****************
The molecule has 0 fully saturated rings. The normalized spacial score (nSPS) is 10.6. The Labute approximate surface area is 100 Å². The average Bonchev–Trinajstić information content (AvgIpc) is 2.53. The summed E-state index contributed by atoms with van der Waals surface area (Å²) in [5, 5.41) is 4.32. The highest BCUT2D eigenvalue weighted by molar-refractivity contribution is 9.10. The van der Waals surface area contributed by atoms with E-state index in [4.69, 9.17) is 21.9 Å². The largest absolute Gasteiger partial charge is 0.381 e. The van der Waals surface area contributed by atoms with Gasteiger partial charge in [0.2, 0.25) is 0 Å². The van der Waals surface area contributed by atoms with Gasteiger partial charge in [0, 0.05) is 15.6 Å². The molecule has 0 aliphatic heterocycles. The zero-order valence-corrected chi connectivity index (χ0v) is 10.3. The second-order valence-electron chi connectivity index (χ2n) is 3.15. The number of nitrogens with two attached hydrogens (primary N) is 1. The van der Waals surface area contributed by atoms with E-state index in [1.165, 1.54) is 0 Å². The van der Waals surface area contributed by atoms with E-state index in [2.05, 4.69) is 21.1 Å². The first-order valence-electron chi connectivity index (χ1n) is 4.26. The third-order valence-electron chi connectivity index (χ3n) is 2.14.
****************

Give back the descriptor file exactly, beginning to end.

The molecule has 0 fully saturated rings. The normalized spacial score (nSPS) is 10.6. The Labute approximate surface area is 100 Å². The average Bonchev–Trinajstić information content (AvgIpc) is 2.53. The summed E-state index contributed by atoms with van der Waals surface area (Å²) in [5, 5.41) is 4.32. The highest BCUT2D eigenvalue weighted by molar-refractivity contribution is 9.10. The van der Waals surface area contributed by atoms with E-state index in [4.69, 9.17) is 21.9 Å². The largest absolute Gasteiger partial charge is 0.381 e. The van der Waals surface area contributed by atoms with Gasteiger partial charge in [0.2, 0.25) is 0 Å². The van der Waals surface area contributed by atoms with Gasteiger partial charge in [0, 0.05) is 15.6 Å². The molecule has 0 aliphatic heterocycles. The zero-order valence-corrected chi connectivity index (χ0v) is 10.3. The second-order valence-electron chi connectivity index (χ2n) is 3.15. The number of nitrogens with two attached hydrogens (primary N) is 1. The van der Waals surface area contributed by atoms with E-state index in [1.165, 1.54) is 0 Å². The van der Waals surface area contributed by atoms with E-state index in [2.05, 4.69) is 21.1 Å². The first-order valence-electron chi connectivity index (χ1n) is 4.26. The third-order valence-electron chi connectivity index (χ3n) is 2.14.